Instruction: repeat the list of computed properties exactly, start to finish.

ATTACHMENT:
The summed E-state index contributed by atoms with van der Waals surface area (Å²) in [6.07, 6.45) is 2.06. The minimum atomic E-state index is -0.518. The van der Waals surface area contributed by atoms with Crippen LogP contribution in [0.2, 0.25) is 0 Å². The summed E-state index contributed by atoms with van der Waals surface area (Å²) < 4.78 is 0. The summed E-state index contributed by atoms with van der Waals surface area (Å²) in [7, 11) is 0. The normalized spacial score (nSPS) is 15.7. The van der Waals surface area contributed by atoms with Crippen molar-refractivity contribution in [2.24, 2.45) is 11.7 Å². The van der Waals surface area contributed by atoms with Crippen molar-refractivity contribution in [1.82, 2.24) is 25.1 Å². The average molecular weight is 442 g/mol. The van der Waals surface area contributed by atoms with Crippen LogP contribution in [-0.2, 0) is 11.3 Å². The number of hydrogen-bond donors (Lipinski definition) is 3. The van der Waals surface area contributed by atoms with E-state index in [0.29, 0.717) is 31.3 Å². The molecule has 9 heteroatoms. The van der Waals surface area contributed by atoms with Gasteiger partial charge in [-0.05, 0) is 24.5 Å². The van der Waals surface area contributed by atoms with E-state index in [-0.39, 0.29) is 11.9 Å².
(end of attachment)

The summed E-state index contributed by atoms with van der Waals surface area (Å²) in [6.07, 6.45) is 2.06. The minimum atomic E-state index is -0.518. The van der Waals surface area contributed by atoms with Crippen LogP contribution in [0.2, 0.25) is 0 Å². The summed E-state index contributed by atoms with van der Waals surface area (Å²) < 4.78 is 0. The summed E-state index contributed by atoms with van der Waals surface area (Å²) in [7, 11) is 0. The normalized spacial score (nSPS) is 15.7. The van der Waals surface area contributed by atoms with Crippen molar-refractivity contribution in [2.24, 2.45) is 11.7 Å². The van der Waals surface area contributed by atoms with Crippen molar-refractivity contribution in [1.82, 2.24) is 25.1 Å². The average molecular weight is 442 g/mol. The van der Waals surface area contributed by atoms with Crippen LogP contribution in [-0.2, 0) is 11.3 Å². The number of hydrogen-bond donors (Lipinski definition) is 3. The van der Waals surface area contributed by atoms with E-state index in [0.29, 0.717) is 31.3 Å². The molecule has 9 heteroatoms. The van der Waals surface area contributed by atoms with Gasteiger partial charge in [-0.05, 0) is 24.5 Å². The van der Waals surface area contributed by atoms with E-state index in [-0.39, 0.29) is 11.9 Å².